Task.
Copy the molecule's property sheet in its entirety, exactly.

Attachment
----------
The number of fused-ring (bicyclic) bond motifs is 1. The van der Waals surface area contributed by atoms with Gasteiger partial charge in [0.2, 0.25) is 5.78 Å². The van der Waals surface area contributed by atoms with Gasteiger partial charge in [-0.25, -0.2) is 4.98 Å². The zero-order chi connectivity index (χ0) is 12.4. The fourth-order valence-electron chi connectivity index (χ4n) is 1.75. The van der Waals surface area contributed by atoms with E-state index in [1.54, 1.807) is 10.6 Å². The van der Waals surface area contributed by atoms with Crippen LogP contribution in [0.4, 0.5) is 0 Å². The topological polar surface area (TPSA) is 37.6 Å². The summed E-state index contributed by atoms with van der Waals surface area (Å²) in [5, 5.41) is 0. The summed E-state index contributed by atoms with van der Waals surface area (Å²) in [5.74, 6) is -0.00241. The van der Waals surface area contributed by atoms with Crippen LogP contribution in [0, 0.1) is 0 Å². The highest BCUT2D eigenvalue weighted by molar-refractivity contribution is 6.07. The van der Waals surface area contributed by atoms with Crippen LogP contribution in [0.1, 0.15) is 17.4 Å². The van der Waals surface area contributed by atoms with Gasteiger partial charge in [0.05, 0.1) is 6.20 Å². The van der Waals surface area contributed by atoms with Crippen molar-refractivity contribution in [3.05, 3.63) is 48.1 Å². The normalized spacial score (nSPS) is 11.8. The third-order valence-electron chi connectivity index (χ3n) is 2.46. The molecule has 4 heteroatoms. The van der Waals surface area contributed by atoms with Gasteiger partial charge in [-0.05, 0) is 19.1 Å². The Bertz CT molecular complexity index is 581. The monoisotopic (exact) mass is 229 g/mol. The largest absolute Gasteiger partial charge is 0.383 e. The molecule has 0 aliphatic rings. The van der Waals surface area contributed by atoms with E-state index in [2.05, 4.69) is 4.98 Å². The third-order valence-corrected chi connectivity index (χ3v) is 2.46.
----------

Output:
The number of fused-ring (bicyclic) bond motifs is 1. The van der Waals surface area contributed by atoms with Gasteiger partial charge in [0.2, 0.25) is 5.78 Å². The van der Waals surface area contributed by atoms with Gasteiger partial charge in [-0.25, -0.2) is 4.98 Å². The zero-order chi connectivity index (χ0) is 12.4. The fourth-order valence-electron chi connectivity index (χ4n) is 1.75. The van der Waals surface area contributed by atoms with E-state index in [1.54, 1.807) is 10.6 Å². The van der Waals surface area contributed by atoms with Crippen LogP contribution in [0.4, 0.5) is 0 Å². The topological polar surface area (TPSA) is 37.6 Å². The summed E-state index contributed by atoms with van der Waals surface area (Å²) in [5, 5.41) is 0. The summed E-state index contributed by atoms with van der Waals surface area (Å²) in [5.74, 6) is -0.00241. The van der Waals surface area contributed by atoms with Crippen LogP contribution in [0, 0.1) is 0 Å². The highest BCUT2D eigenvalue weighted by molar-refractivity contribution is 6.07. The van der Waals surface area contributed by atoms with Crippen LogP contribution in [0.1, 0.15) is 17.4 Å². The van der Waals surface area contributed by atoms with Gasteiger partial charge in [0.05, 0.1) is 6.20 Å². The van der Waals surface area contributed by atoms with Crippen molar-refractivity contribution in [3.05, 3.63) is 48.1 Å². The normalized spacial score (nSPS) is 11.8. The third-order valence-electron chi connectivity index (χ3n) is 2.46. The molecule has 4 heteroatoms. The van der Waals surface area contributed by atoms with Gasteiger partial charge in [-0.05, 0) is 19.1 Å². The Bertz CT molecular complexity index is 581. The monoisotopic (exact) mass is 229 g/mol. The largest absolute Gasteiger partial charge is 0.383 e. The molecule has 0 aliphatic rings. The van der Waals surface area contributed by atoms with E-state index in [2.05, 4.69) is 4.98 Å². The third-order valence-corrected chi connectivity index (χ3v) is 2.46.